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Password fatigue could be putting your company at risk

(Image credit: Image source: Shutterstock/scyther5)

Employees using weak passwords could be putting your company at risk more than previously thought, new research has claimed.

A report from LastPass claims that the sheer number of passwords being used by employees even within an average-sized business means that it is increasingly tricky to keep tabs on which are used for certain accounts and services, leading to possible security flaws.

LastPass' research found that 81 per cent of confirmed data breaches in 2017 were down to weak, reused or stolen passwords - and with 4.2 billion credentials being leaked in 2016 alone, stolen or guessed passwords remain an incredibly easy way for hackers or criminals to gain access to your business.

The study, which analysed over 30,000 companies using LastPass, found that a company employing around 250 people would have an average of 47,750 passwords in use - showing the sheer scale of the problem facing IT teams across the world.

Employees were also found to suffering from major password fatigue, the company found, with an average of 36 minutes a month spent typing out login and password credentials for the wide range of apps, services and websites needed to do their jobs - with the average worker needing to authenticate access 154 times a month.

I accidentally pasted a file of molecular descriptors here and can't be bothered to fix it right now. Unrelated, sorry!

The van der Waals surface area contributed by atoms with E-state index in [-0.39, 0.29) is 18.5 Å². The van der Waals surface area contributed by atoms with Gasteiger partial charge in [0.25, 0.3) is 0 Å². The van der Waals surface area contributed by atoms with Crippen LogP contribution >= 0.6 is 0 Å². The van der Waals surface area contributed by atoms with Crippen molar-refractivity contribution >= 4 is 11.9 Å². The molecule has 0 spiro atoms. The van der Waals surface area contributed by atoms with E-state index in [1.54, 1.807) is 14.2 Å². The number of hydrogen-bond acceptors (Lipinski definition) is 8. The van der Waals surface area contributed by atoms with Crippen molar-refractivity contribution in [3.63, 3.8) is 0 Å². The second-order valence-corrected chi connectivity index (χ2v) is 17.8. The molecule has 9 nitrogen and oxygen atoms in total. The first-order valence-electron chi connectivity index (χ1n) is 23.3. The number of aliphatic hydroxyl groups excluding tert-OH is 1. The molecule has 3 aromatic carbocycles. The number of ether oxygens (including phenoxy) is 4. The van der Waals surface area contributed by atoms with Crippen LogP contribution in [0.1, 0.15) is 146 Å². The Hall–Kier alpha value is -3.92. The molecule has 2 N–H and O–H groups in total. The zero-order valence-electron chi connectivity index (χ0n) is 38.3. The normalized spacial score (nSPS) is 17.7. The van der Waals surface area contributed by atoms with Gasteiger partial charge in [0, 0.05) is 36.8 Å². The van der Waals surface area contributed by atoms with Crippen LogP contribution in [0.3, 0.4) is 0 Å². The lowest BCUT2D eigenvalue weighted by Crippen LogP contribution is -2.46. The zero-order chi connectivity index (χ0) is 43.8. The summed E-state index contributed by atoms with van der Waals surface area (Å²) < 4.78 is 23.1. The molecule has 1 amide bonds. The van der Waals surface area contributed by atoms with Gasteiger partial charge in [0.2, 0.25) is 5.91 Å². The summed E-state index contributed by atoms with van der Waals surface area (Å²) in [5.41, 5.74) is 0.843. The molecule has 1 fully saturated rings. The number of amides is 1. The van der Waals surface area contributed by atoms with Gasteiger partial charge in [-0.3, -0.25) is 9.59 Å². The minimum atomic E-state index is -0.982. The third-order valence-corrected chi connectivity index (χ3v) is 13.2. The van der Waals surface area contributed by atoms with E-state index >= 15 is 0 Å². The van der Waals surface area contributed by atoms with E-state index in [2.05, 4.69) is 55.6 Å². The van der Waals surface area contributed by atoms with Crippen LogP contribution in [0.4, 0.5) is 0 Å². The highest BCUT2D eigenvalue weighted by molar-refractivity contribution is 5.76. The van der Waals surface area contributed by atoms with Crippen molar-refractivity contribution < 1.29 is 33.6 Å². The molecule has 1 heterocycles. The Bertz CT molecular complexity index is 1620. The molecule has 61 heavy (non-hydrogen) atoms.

With such a large number of logins needed, it's perhaps no wonder that many workers reuse passwords across multiple accounts - but this can pose a major security issue, LastPass warns. The report found that whilst the overwhelming majority (91 per cent) of users knew it was dangerous to reuse passwords, more than half (61 per cent) do so.

"The human element is the largest and most effective attack surface. Every business needs to re-evaluate their security policies and  adapt accordingly," said Matt Kaplan, GM at LastPass.

Michael Moore is News and Features Editor working across both ITProPortal and TechRadar Pro. He has worked as a technology journalist for more than five years, including spells at one of the UK's leading national newspapers. He is interested in hearing about all the latest news and developments across the Business IT world, and how companies are using new technology to help push forward their work and make their customer's lives easier.